I was introduced to this remarkable speech by a Wiradjuri psychologist experienced in the generational family trauma of the Stolen Generation. He’s advising scientists I’m also working with, on the cultural safety issues involved in undertaking prison research. As an exercise, he invited all of us to begin by reflecting on the culture that has shaped us: on what is good about it, and what is not. A room full of white people who had never been asked this in a professional setting before started carefully to edge around the question. I heard stories of what it means to be a white Australian, but also to be a scientist, a person of faith, a South African, and to have been raised by nuns.
My own family history passes through the colonial lifeworld of East Africa. My parents met in Kenya, having arrived at that point in their own lives through quite different journeys. This family culture made me a confident traveller; and at the same time it failed to caution me against assuming a moral right to live wherever I want. When I migrated here, I didn’t give Australia’s past a single thought. I did not think that I was walking into someone else’s home.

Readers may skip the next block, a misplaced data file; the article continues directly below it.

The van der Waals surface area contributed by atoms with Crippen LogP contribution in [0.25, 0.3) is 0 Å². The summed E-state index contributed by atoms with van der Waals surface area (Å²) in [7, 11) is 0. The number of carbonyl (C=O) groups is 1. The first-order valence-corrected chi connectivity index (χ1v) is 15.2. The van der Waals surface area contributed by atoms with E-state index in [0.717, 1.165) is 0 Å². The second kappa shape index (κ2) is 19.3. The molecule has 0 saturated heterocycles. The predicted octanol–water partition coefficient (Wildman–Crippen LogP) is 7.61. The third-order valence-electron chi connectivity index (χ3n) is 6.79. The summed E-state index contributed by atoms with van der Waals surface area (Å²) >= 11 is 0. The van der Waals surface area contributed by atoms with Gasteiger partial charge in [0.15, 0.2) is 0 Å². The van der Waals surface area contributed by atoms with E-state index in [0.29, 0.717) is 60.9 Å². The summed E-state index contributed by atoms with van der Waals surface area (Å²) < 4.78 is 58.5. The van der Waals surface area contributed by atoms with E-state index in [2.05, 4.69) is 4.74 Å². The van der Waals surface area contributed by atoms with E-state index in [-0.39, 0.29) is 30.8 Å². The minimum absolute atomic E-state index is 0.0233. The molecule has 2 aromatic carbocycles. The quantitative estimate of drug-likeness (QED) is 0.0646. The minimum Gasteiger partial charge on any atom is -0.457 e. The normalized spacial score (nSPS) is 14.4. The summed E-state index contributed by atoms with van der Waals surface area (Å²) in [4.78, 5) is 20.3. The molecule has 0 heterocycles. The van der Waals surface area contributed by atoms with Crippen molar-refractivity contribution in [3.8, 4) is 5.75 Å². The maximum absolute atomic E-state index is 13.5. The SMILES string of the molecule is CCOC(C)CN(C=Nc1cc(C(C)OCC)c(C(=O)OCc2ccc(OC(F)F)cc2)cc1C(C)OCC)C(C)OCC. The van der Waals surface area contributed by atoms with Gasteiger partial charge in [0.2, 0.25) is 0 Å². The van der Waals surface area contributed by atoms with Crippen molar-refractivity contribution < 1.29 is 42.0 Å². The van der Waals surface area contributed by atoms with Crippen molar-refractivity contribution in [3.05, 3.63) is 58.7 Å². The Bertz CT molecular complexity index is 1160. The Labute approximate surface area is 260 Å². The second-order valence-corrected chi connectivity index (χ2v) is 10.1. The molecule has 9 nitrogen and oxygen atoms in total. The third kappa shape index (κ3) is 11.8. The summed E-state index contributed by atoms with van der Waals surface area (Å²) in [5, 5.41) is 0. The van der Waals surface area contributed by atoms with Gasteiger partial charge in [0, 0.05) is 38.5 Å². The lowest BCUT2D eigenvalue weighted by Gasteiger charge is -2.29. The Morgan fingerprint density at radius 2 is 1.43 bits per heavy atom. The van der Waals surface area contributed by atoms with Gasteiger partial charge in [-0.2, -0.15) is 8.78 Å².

So here I am. And I’m slowly trying to sort out in my own head what this should mean for me, now that I am also entangled through my Australian family to the history of what has been done, and what was lost.
All of us who work in the humanities in Australia are aware of the offer of a significant endowment to set up a limited-entry undergraduate program in western civilisation. No one who is engaged in this is having an easy time. It’s a sharp turn in Australia’s culture wars, that mostly aren’t very different from the culture wars in the US or the UK.
Except in this one critical respect. As Professor McDaniel points out quietly:
In Australia we had the unique situation where the British took a particularly heartless view, a more heartless view than they did in any of their other colonies, by considering that the Indigenous people here had absolutely no rights at all, to their lands or waters.Professor Michael McDaniel, 2017.